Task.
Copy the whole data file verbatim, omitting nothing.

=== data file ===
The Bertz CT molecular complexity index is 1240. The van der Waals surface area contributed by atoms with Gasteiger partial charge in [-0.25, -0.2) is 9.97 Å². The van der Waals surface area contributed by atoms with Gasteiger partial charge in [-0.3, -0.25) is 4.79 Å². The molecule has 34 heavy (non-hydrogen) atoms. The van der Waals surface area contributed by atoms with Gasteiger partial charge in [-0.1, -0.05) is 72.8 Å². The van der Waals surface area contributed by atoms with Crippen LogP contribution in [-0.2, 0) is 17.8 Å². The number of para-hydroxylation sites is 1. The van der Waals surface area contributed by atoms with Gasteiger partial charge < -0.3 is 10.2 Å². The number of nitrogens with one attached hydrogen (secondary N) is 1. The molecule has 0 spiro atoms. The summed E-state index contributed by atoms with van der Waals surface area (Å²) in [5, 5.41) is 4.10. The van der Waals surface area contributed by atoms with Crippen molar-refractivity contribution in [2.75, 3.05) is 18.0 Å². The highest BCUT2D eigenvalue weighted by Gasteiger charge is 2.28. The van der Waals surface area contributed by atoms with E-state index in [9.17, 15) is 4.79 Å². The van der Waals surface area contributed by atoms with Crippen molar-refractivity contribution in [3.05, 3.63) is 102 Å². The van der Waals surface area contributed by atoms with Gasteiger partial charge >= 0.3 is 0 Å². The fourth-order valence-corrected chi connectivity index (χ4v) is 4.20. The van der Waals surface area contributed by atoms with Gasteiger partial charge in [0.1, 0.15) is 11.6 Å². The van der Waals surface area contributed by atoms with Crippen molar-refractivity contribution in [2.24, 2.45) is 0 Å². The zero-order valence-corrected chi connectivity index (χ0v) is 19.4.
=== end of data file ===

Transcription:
The Bertz CT molecular complexity index is 1240. The van der Waals surface area contributed by atoms with Gasteiger partial charge in [-0.25, -0.2) is 9.97 Å². The van der Waals surface area contributed by atoms with Gasteiger partial charge in [-0.3, -0.25) is 4.79 Å². The molecule has 34 heavy (non-hydrogen) atoms. The van der Waals surface area contributed by atoms with Gasteiger partial charge in [-0.1, -0.05) is 72.8 Å². The van der Waals surface area contributed by atoms with Crippen LogP contribution in [-0.2, 0) is 17.8 Å². The number of para-hydroxylation sites is 1. The van der Waals surface area contributed by atoms with Gasteiger partial charge < -0.3 is 10.2 Å². The number of nitrogens with one attached hydrogen (secondary N) is 1. The molecule has 0 spiro atoms. The summed E-state index contributed by atoms with van der Waals surface area (Å²) in [5, 5.41) is 4.10. The van der Waals surface area contributed by atoms with Crippen molar-refractivity contribution in [2.75, 3.05) is 18.0 Å². The highest BCUT2D eigenvalue weighted by Gasteiger charge is 2.28. The van der Waals surface area contributed by atoms with E-state index in [9.17, 15) is 4.79 Å². The van der Waals surface area contributed by atoms with Crippen molar-refractivity contribution in [3.05, 3.63) is 102 Å². The van der Waals surface area contributed by atoms with Gasteiger partial charge >= 0.3 is 0 Å². The fourth-order valence-corrected chi connectivity index (χ4v) is 4.20. The van der Waals surface area contributed by atoms with Gasteiger partial charge in [0.1, 0.15) is 11.6 Å². The van der Waals surface area contributed by atoms with Crippen molar-refractivity contribution in [2.24, 2.45) is 0 Å². The zero-order valence-corrected chi connectivity index (χ0v) is 19.4.